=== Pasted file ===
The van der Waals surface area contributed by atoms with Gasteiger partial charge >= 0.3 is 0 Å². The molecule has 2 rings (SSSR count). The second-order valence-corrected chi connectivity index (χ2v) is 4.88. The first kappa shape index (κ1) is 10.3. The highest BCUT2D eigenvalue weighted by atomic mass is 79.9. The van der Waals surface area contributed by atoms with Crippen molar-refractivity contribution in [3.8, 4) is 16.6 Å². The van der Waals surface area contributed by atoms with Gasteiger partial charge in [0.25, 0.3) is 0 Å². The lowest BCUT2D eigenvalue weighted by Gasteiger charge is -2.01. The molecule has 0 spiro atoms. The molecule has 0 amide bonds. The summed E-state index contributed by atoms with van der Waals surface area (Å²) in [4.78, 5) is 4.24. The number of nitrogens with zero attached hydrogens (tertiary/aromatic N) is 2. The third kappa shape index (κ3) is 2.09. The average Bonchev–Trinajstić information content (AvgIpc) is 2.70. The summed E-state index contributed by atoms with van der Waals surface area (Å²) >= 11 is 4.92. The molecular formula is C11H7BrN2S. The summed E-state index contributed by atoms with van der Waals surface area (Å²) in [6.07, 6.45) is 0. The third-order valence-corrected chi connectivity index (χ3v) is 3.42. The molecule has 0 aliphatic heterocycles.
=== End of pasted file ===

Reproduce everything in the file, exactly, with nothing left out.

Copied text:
The van der Waals surface area contributed by atoms with Gasteiger partial charge >= 0.3 is 0 Å². The molecule has 2 rings (SSSR count). The second-order valence-corrected chi connectivity index (χ2v) is 4.88. The first kappa shape index (κ1) is 10.3. The highest BCUT2D eigenvalue weighted by atomic mass is 79.9. The van der Waals surface area contributed by atoms with Crippen molar-refractivity contribution in [3.8, 4) is 16.6 Å². The van der Waals surface area contributed by atoms with Gasteiger partial charge in [0.25, 0.3) is 0 Å². The lowest BCUT2D eigenvalue weighted by Gasteiger charge is -2.01. The molecule has 0 spiro atoms. The molecule has 0 amide bonds. The summed E-state index contributed by atoms with van der Waals surface area (Å²) in [4.78, 5) is 4.24. The number of nitrogens with zero attached hydrogens (tertiary/aromatic N) is 2. The third kappa shape index (κ3) is 2.09. The average Bonchev–Trinajstić information content (AvgIpc) is 2.70. The summed E-state index contributed by atoms with van der Waals surface area (Å²) >= 11 is 4.92. The molecular formula is C11H7BrN2S. The summed E-state index contributed by atoms with van der Waals surface area (Å²) in [6.07, 6.45) is 0. The third-order valence-corrected chi connectivity index (χ3v) is 3.42. The molecule has 0 aliphatic heterocycles.